Thurman contacted Debenedetti, who denied that he faked the interviews. From the article:

Debenedetti said he was completely “shocked and saddened” that all these writers would have denied the veracity of his reporting. When I asked him about the interviews with Roth and Grisham, he flatly denied having invented them, and told me that Roth and Grisham were lying for “political” reasons—because their views on Obama would make them unpopular with left-leaning intellectuals. Roth, he added, might have decided that it was impolitic to express hostility toward Obama because it might spoil his chances for the Nobel.

I then read the list of other writers who had denied or questioned his conversations with them. In every case, Debenedetti asserted that he had invented nothing. When I asked if he could produce any recordings or notes from his interviews, he laughed and, admitting that it sounded like a “tired” excuse, told me that he had lost the tapes in some cases, and in others had “thrown them away.”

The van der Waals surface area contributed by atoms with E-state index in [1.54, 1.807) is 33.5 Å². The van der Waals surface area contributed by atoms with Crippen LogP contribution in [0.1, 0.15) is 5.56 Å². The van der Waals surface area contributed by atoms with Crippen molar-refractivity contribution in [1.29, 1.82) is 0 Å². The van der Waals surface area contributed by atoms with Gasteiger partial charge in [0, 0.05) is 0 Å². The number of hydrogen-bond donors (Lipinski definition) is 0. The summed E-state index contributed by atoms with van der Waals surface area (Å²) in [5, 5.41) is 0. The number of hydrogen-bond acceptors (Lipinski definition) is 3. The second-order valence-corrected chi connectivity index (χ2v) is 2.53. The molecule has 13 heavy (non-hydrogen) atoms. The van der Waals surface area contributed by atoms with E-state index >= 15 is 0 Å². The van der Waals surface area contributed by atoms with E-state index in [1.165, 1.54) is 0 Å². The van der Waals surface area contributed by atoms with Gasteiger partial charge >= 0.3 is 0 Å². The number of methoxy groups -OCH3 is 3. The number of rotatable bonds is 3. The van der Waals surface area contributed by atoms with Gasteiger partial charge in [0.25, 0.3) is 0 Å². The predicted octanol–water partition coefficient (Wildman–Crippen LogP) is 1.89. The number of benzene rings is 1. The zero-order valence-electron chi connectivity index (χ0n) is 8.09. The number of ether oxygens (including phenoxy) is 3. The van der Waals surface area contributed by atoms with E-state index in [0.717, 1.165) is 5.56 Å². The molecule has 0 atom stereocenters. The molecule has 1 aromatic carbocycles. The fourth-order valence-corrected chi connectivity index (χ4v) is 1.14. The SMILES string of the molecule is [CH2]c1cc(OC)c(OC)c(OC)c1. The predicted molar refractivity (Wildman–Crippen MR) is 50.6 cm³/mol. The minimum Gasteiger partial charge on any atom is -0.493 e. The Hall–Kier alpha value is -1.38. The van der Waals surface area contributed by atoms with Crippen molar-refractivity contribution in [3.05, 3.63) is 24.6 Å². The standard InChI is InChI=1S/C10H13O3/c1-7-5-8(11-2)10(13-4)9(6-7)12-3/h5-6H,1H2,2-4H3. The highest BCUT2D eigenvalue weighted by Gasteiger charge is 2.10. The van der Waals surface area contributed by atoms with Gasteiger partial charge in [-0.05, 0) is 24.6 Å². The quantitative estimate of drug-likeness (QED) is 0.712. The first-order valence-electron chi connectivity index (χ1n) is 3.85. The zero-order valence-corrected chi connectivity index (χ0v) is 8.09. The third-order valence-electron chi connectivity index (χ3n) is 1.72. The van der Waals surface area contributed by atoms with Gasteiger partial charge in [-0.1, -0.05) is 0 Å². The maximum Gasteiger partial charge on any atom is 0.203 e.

April Fools: Seven Literary Hoaxes

J.T. LeRoy, James Frey, Herman Rosenblat, Margaret Seltzer . . . recent years have seen an explosion of memoirists lying, faking, or otherwise hoaxing the public–but this is hardly anything new. In honor of April Fool’s Day we present seven April Fools.

The Amber Witch — Johannes Wilhelm Meinhold (1844)

Meinhold pretended that The Amber Witch was the true story of a seventeenth-century minister’s daughter falsely accused of witchcraft. Meinhold claimed he found the minister’s manuscript in the refuse of an old church. When the book received critical attention, Meinhold admitted to the hoax, but audiences didn’t believe him at first.

“Geraint the Blue Bard” aka Iolo Morganwg aka Edward Williams (1747-1826)

Welshman Edward Williams was widely considered a leading antiquarian and expert on the antiquities of the British Isles. After his death, however, many of his manuscripts were revealed to have been forgeries, including those produced by “Geraint the Blue Bard,” supposedly a ninth-century composer. Oh well.

I, Libertine — Frederick R. Ewing  (1956)